Again, in my perception all of the discussion of peripheral issues effectively bypasses the vital point.

Perhaps it is more appealing for people to ignore the danger to real marriage, the issue that more directly concerns the vast majority, and instead focus on fringe, virtually inconsequential issues. Like whether “gays” are as good as normal people. Or whether polygamy should be legal.

In proper perspective, these are doubtless legitimate concerns, but should hardly rightfully occupy the top-of-the-list priority for the majority of us.

Very few will ever suffer any negative repercussions if the questions surrounding “gays” are never settled. This thread unravels into the surreal. As one who aspires to be a true disciple in the restored gospel, I try my best to understand direct statements from the First Presidency and to follow their counsel. Ideas forwarded by some in this discussion have thoroughly confused me. I cannot see how such thinking can possibly reconcile with the intent of the official statement.

In this context I can see how President Hinckley gets the impression that things might be as bad today as in the evil society of Sodom and Gommorah. While the Lord’s spokesman warns us that the traditional family is under heavy attack, some of us respond by hoping for more fully funded social welfare programs. The damage that accrues from problems with conventional marriages negatively impacts so many countless lives. As the problems multiply it becomes progressively more rare to find a “normal” family untroubled by problems with conventional marriage. Many of these problems are obviously inventions of our contemporary culture, and we could presumably discover effective means to correct them, if we only tried. Yet we are always distracted from the task by hand-wringing about “gays”.

I have wondered if just the open discussion of such trivia perhaps serves a bit of latent prurient interest.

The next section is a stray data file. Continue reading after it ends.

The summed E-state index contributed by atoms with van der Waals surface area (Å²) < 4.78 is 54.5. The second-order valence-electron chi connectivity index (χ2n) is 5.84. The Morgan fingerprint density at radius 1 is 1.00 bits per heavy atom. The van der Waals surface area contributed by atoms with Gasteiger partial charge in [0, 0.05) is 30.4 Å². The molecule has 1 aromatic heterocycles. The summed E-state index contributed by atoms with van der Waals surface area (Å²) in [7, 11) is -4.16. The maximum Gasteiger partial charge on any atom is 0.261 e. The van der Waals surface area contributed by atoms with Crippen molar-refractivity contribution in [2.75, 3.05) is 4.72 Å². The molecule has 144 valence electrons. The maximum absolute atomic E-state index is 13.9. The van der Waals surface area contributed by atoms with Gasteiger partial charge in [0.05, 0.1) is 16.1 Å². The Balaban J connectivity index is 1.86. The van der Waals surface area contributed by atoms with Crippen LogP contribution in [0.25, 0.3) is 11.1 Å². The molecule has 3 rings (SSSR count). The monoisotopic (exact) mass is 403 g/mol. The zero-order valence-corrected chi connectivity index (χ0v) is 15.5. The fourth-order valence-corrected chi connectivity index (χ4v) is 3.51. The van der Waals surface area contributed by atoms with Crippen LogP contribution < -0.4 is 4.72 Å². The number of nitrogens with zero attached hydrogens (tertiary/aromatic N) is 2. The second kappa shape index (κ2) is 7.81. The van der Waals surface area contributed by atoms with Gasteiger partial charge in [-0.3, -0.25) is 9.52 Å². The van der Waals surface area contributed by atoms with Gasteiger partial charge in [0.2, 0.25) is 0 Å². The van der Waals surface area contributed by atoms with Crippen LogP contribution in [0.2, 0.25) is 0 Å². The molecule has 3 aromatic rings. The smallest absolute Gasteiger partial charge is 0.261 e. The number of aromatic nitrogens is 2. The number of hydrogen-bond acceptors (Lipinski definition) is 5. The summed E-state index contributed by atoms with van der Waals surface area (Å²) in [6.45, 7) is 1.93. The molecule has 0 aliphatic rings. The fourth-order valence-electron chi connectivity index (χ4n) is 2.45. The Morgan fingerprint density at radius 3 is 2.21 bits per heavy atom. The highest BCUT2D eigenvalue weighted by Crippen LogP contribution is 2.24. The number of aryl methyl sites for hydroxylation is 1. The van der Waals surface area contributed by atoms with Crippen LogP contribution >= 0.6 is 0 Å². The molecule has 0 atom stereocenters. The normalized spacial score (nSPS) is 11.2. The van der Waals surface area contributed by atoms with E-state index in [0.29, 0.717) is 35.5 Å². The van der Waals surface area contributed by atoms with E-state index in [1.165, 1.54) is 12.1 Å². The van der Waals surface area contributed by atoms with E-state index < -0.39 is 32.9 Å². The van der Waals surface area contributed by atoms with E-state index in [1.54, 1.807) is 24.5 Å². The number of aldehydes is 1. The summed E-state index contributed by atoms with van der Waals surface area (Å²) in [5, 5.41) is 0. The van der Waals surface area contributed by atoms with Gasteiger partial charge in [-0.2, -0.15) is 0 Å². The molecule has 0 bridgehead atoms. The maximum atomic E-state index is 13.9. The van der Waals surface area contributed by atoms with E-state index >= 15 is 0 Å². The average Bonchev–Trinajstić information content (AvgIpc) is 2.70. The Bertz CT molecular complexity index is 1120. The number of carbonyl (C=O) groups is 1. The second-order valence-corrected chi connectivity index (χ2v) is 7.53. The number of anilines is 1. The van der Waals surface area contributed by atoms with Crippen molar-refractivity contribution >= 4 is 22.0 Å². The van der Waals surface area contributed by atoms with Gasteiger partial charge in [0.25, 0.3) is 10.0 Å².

(Speaking first for myself, of course. ;-)

Further discussion of BYU actions against "gay" protesters demonstrating on campus here and here.

I would observe that although it might be so inferred from certain comments on the internet, I would suppose that neither BYU nor the church has any independent civil authority to arrest protesters, or to so act in any other matters under the jurisdiction of civil laws. Offenders would be arrested by law enforcement officers, and answerable for legal violations directly to officers of the court, not BYU staff or officials.

Strangely, we also find homosexual apologists within the church actually looking to the Book of Mormon for proof-texts to represent the righteousness of accommodating homosexual activist demands. It makes little sense -- would we argue that because there is no Book of Mormon passage which explicitly forbids same-sex marriage, then it should be okay?

Indeed, as far as I know, there is no specific mention of proscriptions against homosexuality in the Book of Mormon, but there is explicit recognition of strict cultural observance of the Law of Moses. The Brass Plates apparently contained texts similar to our Old Testament, which offers condemnation for all kinds of sexual perversions in the most specific and unequivocal terms imaginable..

This Old Testament passage characterizes the law under which Book of Mormon society operated.

Thou shalt not lie with mankind, as with womankind: it is abomination.

Neither shalt thou lie with any beast to defile thyself therewith: neither shall any woman stand before a beast to lie down thereto: it is confusion.

Defile not ye yourselves in any of these things: for in all these the nations are defiled which I cast out before you:

And the land is defiled: therefore I do visit the iniquity thereof upon it, and the land itself vomiteth out her inhabitants. (Leviticus 18:22-25)

I strongly suspect no specifics were ever mentioned explicitly in the abridged histories of the Book of Mormon because the editors considered the topic of such abominations too disgusting and degrading to mention. Because they lived with and accepted this law, they already recognized how evil and awful the consequences of sexual immorality, therefore it needed no further elaboration.

Defenders of sexual deviance are ever wont to point out that such perversions have ancient historical roots and have existed in all societies from the beginning of time. This assertion, even if true, hardly constitutes a rational defense or justification for evil practices.